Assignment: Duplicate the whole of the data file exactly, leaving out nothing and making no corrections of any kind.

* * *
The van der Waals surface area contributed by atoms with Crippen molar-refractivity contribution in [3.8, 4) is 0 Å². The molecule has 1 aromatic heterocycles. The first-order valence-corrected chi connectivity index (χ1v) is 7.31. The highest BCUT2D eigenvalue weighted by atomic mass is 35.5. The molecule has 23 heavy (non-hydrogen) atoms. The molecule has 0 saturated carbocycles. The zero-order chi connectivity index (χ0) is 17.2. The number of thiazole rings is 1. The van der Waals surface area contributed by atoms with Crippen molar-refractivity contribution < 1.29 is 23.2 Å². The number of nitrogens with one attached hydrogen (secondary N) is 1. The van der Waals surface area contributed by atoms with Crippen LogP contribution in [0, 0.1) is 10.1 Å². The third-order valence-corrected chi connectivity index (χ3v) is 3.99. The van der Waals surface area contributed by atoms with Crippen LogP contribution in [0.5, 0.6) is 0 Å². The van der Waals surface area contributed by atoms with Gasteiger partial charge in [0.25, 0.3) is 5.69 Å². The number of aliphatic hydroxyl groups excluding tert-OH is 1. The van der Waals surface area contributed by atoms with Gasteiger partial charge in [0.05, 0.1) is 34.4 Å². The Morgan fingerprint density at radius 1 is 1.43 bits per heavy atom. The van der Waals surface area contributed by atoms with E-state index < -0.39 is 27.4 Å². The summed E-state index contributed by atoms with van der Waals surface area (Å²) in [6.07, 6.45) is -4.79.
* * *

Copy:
The van der Waals surface area contributed by atoms with Crippen molar-refractivity contribution in [3.8, 4) is 0 Å². The molecule has 1 aromatic heterocycles. The first-order valence-corrected chi connectivity index (χ1v) is 7.31. The highest BCUT2D eigenvalue weighted by atomic mass is 35.5. The molecule has 23 heavy (non-hydrogen) atoms. The molecule has 0 saturated carbocycles. The zero-order chi connectivity index (χ0) is 17.2. The number of thiazole rings is 1. The van der Waals surface area contributed by atoms with Crippen molar-refractivity contribution < 1.29 is 23.2 Å². The number of nitrogens with one attached hydrogen (secondary N) is 1. The van der Waals surface area contributed by atoms with Crippen LogP contribution in [0, 0.1) is 10.1 Å². The third-order valence-corrected chi connectivity index (χ3v) is 3.99. The van der Waals surface area contributed by atoms with Crippen LogP contribution in [0.5, 0.6) is 0 Å². The van der Waals surface area contributed by atoms with Gasteiger partial charge in [0.25, 0.3) is 5.69 Å². The number of aliphatic hydroxyl groups excluding tert-OH is 1. The van der Waals surface area contributed by atoms with Gasteiger partial charge in [0.05, 0.1) is 34.4 Å². The Morgan fingerprint density at radius 1 is 1.43 bits per heavy atom. The van der Waals surface area contributed by atoms with E-state index < -0.39 is 27.4 Å². The summed E-state index contributed by atoms with van der Waals surface area (Å²) in [6.07, 6.45) is -4.79.